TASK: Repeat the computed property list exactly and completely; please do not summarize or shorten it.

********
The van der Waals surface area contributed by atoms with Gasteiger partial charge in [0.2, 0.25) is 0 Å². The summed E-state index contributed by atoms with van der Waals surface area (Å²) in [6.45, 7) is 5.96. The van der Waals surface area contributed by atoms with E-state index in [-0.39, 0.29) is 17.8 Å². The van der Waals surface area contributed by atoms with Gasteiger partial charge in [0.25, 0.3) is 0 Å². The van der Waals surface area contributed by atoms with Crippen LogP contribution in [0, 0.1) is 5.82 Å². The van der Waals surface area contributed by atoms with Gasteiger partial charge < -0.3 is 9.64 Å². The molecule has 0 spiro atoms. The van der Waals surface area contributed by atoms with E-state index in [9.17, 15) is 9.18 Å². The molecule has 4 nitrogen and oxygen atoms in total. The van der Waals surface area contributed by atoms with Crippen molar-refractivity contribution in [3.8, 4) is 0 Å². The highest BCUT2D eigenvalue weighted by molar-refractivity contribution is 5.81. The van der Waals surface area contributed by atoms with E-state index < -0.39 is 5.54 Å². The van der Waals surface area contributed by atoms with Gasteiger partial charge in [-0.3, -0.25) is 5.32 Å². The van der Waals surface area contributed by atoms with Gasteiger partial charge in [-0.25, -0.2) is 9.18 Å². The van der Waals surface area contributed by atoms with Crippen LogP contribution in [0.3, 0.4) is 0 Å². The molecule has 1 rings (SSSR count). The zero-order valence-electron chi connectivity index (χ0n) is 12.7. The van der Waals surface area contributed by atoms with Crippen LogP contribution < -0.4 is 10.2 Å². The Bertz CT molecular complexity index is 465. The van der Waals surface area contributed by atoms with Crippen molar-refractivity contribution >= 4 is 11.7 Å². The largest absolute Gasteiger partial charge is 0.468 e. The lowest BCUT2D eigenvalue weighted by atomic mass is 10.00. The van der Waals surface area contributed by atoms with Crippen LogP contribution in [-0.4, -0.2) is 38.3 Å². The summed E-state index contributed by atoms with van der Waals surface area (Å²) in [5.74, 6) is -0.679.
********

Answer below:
The van der Waals surface area contributed by atoms with Gasteiger partial charge in [0.2, 0.25) is 0 Å². The summed E-state index contributed by atoms with van der Waals surface area (Å²) in [6.45, 7) is 5.96. The van der Waals surface area contributed by atoms with E-state index in [-0.39, 0.29) is 17.8 Å². The van der Waals surface area contributed by atoms with Gasteiger partial charge in [0.25, 0.3) is 0 Å². The van der Waals surface area contributed by atoms with Crippen LogP contribution in [0, 0.1) is 5.82 Å². The van der Waals surface area contributed by atoms with Gasteiger partial charge < -0.3 is 9.64 Å². The molecule has 0 spiro atoms. The van der Waals surface area contributed by atoms with E-state index in [9.17, 15) is 9.18 Å². The molecule has 4 nitrogen and oxygen atoms in total. The van der Waals surface area contributed by atoms with Crippen molar-refractivity contribution in [3.8, 4) is 0 Å². The highest BCUT2D eigenvalue weighted by molar-refractivity contribution is 5.81. The van der Waals surface area contributed by atoms with E-state index < -0.39 is 5.54 Å². The van der Waals surface area contributed by atoms with Gasteiger partial charge in [-0.3, -0.25) is 5.32 Å². The van der Waals surface area contributed by atoms with Gasteiger partial charge in [-0.25, -0.2) is 9.18 Å². The van der Waals surface area contributed by atoms with Crippen LogP contribution in [0.3, 0.4) is 0 Å². The molecule has 1 rings (SSSR count). The zero-order valence-electron chi connectivity index (χ0n) is 12.7. The van der Waals surface area contributed by atoms with Crippen LogP contribution < -0.4 is 10.2 Å². The Bertz CT molecular complexity index is 465. The van der Waals surface area contributed by atoms with Crippen molar-refractivity contribution >= 4 is 11.7 Å². The largest absolute Gasteiger partial charge is 0.468 e. The lowest BCUT2D eigenvalue weighted by atomic mass is 10.00. The van der Waals surface area contributed by atoms with Crippen LogP contribution in [-0.4, -0.2) is 38.3 Å². The summed E-state index contributed by atoms with van der Waals surface area (Å²) in [5.74, 6) is -0.679.